• Strict and consistent implementation of data protection laws. Countries that have a data protection law have a leg-up over their counterparts that don’t. Even without election laws or regulations that deal specifically with election-related data processing activities, they already have the necessary legal framework with which to police such activities. The only thing left to do is ensure there is a strict and consistent enforcement of said framework. The NPC’s enforcement action in July was a good start, but that cannot be all there is to it. There are far too many surveys and sign-up initiatives being carried out these days. Most operate in the same manner (i.e., opaque and lacking in accountability) the NPC has already found objectionable and worth stopping. How are they able to continue undisturbed?

  • Effective coordination between online platforms and law enforcement. If companies like Meta are serious about their commitment to make sure their platforms are safe spaces not just from malicious actors, but also false information, they need to put up more effective controls. It has to include better coordination with law enforcement authorities in the latter’s pursuit of the responsible parties.

  • Fact-checking and counter-narratives. Civil society, journalists, and even regular netizens also bear a portion of the burden. Civil society organizations need to allocate a portion of their advocacy efforts towards establishing a counterbalance to the proliferation of disinformation and misinformation. One way to do this is by working with the online platforms and journalists to engage in fact-checking sorties. It’s a difficult and often thankless endeavor, but someone has got to do it for everyone’s sake. Meanwhile, every person who maintains an online presence also needs to be more responsible when sharing information, especially if they include personal data. It’s not just to avoid charges of crimes like cyber libel or the malicious disclosure of personal information; it also reinforces every individual’s right to (accurate) information.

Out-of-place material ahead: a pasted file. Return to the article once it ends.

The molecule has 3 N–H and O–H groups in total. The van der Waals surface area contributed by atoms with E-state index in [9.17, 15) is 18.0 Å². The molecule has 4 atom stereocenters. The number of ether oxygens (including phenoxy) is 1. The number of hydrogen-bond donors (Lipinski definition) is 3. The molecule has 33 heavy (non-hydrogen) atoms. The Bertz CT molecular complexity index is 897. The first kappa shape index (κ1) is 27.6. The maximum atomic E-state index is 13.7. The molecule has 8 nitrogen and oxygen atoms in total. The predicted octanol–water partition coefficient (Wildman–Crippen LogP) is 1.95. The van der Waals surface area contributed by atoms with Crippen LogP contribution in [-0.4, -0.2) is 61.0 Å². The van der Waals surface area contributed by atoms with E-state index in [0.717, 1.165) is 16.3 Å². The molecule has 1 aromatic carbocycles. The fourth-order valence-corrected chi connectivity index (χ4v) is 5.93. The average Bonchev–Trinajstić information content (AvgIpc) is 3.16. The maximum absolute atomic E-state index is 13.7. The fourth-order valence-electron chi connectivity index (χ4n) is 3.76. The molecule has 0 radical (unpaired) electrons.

As an essential democratic institution, elections are as imperfect as they come. There will always be people who will attempt to cheat, or at least undermine such processes. As digital technologies and intensive data processing become more ingrained in the way they are conducted, all these disruptive operations will almost certainly target such technologies and processes with increasing frequency and effectiveness.


That is something we cannot allow unchallenged. If we truly value our rights and our freedoms, we will have to fight for every inch of space we want to enjoy them in—not only for ourselves, but for all those who will inherit our place generations from now.



This article first appeared on GMA News Online on Nov. 1, 2021 3:41 pm.